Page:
Page 186 - Jewish Book Annual Volume 43

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174
JEWISH BOOK ANNUAL
of the intruders, is converted into a “whorehouse.”The intruders
are peasants or soldiers or travellers, feet muddied from roads or
fields. Intent on pillage, they desecrate the sanctity of another’s
property. The transition from “your house” to “a whorehouse”
implies a sexual metaphor through which desecration of prop­
erty is likened to a violation of sexual integrity. By extension, if
“dayn hoyz”
becomes
“a zoynes-hoyz,”
then “you”becomes “a whore.”
A HOUSE DESECRATED
Such an invasion warrants the “
shpas
” or “joke,” which through
a simile, transforms the “you” into the crass figure of a baron who
lords it over his servant, violently teaching him manners. The
“you,” who was metaphorically diminished into whoredom by in­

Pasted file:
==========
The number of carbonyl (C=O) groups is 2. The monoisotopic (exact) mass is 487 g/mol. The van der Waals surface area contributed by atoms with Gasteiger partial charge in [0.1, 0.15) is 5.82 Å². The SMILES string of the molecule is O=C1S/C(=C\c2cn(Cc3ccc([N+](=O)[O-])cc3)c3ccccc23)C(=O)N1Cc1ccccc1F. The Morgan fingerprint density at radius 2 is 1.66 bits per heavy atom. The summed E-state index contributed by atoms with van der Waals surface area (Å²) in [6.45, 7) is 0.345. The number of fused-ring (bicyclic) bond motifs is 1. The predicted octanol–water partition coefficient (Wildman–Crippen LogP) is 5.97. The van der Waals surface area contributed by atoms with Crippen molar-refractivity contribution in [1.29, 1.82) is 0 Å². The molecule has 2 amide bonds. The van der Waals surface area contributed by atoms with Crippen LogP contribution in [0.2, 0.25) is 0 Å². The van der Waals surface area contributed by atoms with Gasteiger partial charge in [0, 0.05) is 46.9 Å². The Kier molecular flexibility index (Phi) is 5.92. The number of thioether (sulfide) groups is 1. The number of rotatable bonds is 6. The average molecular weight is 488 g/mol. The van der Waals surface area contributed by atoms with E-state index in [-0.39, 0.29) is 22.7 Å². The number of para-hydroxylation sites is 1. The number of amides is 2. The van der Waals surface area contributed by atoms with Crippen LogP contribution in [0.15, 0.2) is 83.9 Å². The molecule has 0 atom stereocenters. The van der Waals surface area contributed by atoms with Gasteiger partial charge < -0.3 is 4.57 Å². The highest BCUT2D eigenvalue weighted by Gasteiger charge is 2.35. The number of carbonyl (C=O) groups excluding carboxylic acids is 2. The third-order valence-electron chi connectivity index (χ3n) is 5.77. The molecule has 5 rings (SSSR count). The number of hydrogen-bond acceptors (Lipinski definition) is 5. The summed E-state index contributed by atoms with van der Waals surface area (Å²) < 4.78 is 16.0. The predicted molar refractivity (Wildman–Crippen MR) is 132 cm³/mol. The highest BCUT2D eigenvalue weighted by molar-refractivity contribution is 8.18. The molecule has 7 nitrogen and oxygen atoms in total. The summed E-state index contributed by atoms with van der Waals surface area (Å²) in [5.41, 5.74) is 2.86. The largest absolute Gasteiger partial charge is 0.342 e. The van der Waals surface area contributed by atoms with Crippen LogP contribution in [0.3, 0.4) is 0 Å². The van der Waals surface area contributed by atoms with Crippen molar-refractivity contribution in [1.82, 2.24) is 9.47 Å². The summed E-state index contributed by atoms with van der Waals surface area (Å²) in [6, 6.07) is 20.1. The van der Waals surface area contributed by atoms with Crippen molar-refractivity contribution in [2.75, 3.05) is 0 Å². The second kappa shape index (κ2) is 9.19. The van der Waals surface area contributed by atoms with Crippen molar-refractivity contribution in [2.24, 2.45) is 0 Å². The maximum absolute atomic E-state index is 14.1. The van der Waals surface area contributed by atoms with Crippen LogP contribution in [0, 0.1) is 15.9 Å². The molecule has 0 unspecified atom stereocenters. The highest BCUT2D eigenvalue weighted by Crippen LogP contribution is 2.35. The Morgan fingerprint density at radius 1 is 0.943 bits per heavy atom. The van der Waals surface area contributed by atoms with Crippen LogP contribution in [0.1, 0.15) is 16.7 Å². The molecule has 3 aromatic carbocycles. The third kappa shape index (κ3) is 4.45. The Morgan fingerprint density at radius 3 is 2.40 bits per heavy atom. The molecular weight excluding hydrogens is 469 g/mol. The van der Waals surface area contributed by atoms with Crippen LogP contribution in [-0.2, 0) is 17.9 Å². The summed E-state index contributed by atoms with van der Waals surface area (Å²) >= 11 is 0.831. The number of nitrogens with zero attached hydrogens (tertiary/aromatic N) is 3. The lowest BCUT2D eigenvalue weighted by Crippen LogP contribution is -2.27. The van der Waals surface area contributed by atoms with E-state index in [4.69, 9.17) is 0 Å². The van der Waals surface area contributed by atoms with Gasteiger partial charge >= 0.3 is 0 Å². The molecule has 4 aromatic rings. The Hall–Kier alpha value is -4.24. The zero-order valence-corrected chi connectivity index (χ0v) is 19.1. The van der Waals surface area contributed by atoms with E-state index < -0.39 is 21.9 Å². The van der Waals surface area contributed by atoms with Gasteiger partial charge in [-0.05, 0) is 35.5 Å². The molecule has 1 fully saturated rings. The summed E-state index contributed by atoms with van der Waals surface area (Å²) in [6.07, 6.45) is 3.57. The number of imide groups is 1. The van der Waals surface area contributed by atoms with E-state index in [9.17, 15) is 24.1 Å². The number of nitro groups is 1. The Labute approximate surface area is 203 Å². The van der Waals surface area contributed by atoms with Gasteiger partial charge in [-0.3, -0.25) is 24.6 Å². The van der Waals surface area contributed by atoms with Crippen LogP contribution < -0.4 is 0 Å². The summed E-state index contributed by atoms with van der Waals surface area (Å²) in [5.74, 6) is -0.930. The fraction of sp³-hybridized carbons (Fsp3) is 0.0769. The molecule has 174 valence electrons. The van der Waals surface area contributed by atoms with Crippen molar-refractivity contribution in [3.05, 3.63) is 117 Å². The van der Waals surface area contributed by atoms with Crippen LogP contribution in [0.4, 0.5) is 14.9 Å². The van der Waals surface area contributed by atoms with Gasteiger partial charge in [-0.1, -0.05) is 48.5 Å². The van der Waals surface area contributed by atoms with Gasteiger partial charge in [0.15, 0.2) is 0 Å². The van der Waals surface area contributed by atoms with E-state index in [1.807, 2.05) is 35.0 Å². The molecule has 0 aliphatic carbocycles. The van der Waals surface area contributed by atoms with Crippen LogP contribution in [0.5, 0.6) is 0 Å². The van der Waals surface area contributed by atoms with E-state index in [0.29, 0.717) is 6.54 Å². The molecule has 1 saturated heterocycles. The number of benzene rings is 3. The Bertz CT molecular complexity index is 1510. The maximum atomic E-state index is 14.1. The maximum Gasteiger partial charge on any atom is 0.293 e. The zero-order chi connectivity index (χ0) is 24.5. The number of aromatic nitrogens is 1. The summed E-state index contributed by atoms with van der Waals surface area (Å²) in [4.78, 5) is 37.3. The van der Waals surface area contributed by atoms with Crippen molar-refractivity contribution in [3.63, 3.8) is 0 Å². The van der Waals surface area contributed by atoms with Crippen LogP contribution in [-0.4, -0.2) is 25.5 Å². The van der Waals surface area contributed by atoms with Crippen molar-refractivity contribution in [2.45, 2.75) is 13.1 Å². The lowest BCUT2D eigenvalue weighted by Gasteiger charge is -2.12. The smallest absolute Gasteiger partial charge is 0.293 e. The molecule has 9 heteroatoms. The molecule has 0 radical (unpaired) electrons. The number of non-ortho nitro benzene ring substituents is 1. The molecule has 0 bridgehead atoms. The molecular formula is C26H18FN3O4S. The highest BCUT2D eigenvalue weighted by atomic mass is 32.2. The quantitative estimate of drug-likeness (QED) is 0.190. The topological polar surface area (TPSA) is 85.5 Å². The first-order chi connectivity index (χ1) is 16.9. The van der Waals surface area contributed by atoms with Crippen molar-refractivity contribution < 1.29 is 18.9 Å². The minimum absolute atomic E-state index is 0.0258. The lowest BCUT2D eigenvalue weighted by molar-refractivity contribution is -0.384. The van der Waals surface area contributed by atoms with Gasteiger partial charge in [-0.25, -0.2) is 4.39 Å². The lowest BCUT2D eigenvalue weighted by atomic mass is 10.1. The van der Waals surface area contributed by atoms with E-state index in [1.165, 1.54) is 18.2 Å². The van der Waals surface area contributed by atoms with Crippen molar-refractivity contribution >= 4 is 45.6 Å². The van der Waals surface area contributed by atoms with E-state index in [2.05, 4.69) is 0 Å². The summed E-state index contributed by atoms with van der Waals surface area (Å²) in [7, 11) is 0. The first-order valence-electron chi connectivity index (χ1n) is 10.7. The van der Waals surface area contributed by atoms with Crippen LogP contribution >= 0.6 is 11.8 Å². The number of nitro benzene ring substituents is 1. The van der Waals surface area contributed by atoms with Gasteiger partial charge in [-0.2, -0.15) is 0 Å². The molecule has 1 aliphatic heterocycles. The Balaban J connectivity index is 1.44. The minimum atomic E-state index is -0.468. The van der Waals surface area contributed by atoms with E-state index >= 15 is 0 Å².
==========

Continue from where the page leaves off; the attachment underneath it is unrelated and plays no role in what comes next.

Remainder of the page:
h ab i t in g a d e s e c ra ted hou se , ascends in to em pow e red
entitlement in the act of response. The possessors of “muddy, big
feet” descend into subservience and then bestiality of dogs. The
“you,” initially sexually unspecified, descends into the female role
when being acted upon, and ascends into the powerful male,
when responding. Predicated on metaphors of property, sexual
power, and social class, the first stanza of “Just Try and Get Rid of
Them” suggests what is to Halpern an inappropriate or unlikely
response. Can “you” be both female and male, whore and baron
when confronted with intrusion? Does the mastery of one’s
house, a metaphor for the self, imply that one be able to ascend
the social scale so drastically when threatened by others?
The whole social scale, the figurative construct of the first
stanza, collapses in the second stanza, where the “o the rs”
threaten and invade, not in conventional terms of barefaced so­
cial power, but in the guise of the beautiful and the innocent. The
bold exclamation gives way to a rhetorical question:
But what good is the whip when people
With hair blond as cornhusks and sky-blue eyes
Come nimbly as birds fly
And rock you in lovely dreams
And steal into your heart
And, singing, kick off their small shoes
And like children in a summer stream
Bathe their little feet in your heart’s blood?
The bravado of self-mastery, suggested by the whip and the